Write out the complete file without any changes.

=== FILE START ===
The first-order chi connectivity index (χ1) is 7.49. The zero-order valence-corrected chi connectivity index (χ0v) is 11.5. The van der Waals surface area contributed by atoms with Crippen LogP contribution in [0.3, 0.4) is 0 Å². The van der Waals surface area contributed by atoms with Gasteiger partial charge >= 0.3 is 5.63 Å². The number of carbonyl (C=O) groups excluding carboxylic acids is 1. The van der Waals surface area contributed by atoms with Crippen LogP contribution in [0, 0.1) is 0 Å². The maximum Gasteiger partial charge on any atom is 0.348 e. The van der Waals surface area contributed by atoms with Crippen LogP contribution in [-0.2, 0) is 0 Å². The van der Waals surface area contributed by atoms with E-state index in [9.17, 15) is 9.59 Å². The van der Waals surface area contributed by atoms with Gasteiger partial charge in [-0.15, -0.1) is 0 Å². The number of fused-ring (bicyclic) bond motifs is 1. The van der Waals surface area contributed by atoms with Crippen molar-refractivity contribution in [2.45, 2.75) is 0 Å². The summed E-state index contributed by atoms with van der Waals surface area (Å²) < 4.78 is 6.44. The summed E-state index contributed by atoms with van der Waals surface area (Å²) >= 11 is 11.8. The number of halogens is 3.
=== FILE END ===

The first-order chi connectivity index (χ1) is 7.49. The zero-order valence-corrected chi connectivity index (χ0v) is 11.5. The van der Waals surface area contributed by atoms with Crippen LogP contribution in [0.3, 0.4) is 0 Å². The van der Waals surface area contributed by atoms with Gasteiger partial charge >= 0.3 is 5.63 Å². The number of carbonyl (C=O) groups excluding carboxylic acids is 1. The van der Waals surface area contributed by atoms with Crippen LogP contribution in [0, 0.1) is 0 Å². The maximum Gasteiger partial charge on any atom is 0.348 e. The van der Waals surface area contributed by atoms with Crippen LogP contribution in [-0.2, 0) is 0 Å². The van der Waals surface area contributed by atoms with E-state index in [9.17, 15) is 9.59 Å². The van der Waals surface area contributed by atoms with Gasteiger partial charge in [-0.15, -0.1) is 0 Å². The number of fused-ring (bicyclic) bond motifs is 1. The van der Waals surface area contributed by atoms with Crippen molar-refractivity contribution in [2.45, 2.75) is 0 Å². The summed E-state index contributed by atoms with van der Waals surface area (Å²) < 4.78 is 6.44. The summed E-state index contributed by atoms with van der Waals surface area (Å²) >= 11 is 11.8. The number of halogens is 3.